In today’s world, social media holds a powerful influence on the new age of technology users. Tik Tok, Instagram, and Snapchat constantly invent new trends and sayings that people love to use in their lives. Students at Andover Central have integrated the latest sayings from social media into their everyday conversations. Some of the lingo used by students include sayings such as “Pushin P,” “Bussin,” “Cap,” and “Sus.”
While older generations may not understand what the new slang and words
signify, younger generations do. Andover Central students offered their insight on what the newest onslaught of sayings and slang means.
“If somebody describes a food they’re eating as ‘bussin,’ it means it tastes good,” senior Brittany Harshaw said.
Contrary to popular belief, “bussin” does not mean riding the bus to school.
Another commonly misunderstood slang is the word “cap” or “no cap.”
“The word ‘cap’ is hard to understand,” senior Skyler Jones said. “If somebody says
‘you’re capping’ it means that somebody is lying. ‘No cap’ means that somebody is
telling the truth.”
Some students thought the slang word “capping” meant somebody had stolen their pen cap.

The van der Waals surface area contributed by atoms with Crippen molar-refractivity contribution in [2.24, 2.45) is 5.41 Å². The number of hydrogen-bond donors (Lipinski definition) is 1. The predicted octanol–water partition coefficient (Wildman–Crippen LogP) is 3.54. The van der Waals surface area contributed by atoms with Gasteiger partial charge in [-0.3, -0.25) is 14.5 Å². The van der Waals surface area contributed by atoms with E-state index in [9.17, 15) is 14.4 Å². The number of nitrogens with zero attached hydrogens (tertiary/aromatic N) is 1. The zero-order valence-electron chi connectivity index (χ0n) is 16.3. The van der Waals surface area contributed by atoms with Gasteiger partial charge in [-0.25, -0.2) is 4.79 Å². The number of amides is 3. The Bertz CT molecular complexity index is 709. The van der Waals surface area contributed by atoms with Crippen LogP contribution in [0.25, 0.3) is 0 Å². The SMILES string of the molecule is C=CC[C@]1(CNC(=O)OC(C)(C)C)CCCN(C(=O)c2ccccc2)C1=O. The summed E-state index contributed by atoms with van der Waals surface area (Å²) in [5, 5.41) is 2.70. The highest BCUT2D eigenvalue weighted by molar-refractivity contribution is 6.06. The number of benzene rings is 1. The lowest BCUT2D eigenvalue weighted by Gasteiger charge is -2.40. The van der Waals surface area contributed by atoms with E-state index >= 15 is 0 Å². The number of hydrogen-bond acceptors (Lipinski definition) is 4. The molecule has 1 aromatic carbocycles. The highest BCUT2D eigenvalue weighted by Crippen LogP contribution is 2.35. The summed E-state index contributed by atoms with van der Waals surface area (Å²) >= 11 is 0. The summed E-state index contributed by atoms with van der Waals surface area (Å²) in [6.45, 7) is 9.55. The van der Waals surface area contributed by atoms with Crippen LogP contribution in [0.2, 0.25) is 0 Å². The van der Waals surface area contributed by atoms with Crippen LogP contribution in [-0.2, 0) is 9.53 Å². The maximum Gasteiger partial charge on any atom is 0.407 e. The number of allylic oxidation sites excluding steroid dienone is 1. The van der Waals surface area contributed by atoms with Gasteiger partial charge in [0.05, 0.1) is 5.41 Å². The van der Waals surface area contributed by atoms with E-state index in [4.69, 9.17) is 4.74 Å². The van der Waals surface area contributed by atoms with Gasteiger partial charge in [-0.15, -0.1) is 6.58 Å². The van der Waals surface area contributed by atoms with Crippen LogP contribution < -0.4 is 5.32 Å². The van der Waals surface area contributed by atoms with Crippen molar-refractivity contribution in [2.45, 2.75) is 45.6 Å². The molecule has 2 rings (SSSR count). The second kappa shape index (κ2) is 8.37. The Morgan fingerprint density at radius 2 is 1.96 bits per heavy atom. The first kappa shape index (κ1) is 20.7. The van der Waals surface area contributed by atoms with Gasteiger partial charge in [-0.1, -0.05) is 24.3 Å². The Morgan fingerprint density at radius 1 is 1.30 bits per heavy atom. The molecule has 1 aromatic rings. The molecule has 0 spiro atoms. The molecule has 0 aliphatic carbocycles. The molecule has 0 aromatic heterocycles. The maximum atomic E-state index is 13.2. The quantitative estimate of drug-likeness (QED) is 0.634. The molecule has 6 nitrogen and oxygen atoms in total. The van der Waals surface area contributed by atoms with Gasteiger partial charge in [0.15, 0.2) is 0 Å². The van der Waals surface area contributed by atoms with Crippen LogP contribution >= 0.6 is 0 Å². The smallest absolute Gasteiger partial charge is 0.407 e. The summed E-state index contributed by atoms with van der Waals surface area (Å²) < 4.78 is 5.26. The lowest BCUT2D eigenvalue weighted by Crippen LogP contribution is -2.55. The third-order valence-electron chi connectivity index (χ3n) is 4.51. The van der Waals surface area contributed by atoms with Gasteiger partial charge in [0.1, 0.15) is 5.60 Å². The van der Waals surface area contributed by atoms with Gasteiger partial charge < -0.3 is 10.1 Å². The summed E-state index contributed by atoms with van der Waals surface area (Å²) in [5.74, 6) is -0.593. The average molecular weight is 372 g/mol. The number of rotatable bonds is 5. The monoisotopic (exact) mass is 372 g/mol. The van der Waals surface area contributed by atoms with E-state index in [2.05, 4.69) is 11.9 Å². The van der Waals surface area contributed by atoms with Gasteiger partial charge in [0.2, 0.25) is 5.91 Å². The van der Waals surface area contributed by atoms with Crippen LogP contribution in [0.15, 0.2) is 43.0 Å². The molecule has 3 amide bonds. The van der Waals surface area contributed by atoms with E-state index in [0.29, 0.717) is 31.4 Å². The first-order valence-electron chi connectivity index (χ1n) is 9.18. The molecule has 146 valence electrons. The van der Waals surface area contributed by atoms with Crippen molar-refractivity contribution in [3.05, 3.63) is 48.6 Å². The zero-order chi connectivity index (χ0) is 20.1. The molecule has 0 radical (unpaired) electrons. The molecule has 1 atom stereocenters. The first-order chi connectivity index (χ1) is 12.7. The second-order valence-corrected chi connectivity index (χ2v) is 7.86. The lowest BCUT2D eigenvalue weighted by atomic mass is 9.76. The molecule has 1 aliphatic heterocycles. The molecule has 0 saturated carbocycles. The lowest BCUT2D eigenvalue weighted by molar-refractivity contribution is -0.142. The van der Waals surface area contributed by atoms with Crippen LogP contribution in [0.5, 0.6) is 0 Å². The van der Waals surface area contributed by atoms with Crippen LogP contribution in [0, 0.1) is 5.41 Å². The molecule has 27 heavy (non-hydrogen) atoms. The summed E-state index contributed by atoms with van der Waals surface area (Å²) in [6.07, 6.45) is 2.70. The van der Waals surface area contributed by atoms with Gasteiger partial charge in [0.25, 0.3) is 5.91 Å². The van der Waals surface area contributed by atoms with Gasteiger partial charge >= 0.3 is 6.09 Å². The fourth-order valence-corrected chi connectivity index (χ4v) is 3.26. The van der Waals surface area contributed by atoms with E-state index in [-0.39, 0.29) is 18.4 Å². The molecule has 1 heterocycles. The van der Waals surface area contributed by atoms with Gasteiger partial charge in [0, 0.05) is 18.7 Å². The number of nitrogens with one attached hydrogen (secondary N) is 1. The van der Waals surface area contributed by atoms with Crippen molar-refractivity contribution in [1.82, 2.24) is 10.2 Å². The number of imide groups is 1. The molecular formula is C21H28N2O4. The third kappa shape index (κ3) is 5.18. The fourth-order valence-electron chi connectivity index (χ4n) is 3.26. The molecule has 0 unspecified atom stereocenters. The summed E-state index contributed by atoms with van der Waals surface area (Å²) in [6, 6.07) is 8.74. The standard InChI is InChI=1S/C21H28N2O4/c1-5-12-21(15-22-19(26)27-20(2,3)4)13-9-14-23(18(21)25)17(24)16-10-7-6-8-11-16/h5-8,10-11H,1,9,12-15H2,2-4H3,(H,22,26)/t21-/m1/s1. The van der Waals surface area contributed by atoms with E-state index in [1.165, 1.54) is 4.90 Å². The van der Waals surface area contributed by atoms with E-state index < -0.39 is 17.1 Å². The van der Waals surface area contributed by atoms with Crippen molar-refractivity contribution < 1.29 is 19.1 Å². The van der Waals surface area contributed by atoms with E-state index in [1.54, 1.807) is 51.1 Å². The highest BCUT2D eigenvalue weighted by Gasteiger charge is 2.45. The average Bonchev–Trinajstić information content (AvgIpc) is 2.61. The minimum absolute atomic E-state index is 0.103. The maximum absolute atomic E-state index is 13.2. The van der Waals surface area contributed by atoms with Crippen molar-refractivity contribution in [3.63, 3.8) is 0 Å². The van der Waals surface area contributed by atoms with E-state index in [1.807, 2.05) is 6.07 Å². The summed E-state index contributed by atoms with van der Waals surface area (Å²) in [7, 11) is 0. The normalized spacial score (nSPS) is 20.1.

One of the most popular slang words among students is the slang word “Pushing P.”
“When you’re ‘Pushing P’ it means you’re doing good in life. It means that somebody is a cool individual,” senior Rece Wilson said.
Pushing P, capping, and bussin are just a few slang words students say. Many other slang words are flowing around schools, such as bet: cringe, drip, and fire. Social media has given way to a whole new world of sayings that the older generation has trouble comprehending.
Teachers and parents seeking to understand what slang their students are saying can find answers using the QR code.
Pushing P - pushing the lifestyle of a player, a real one
Bussin- when something (food) tastes really good
cap- it means your lying, but in a different way
sus- a term meaning something is suspicious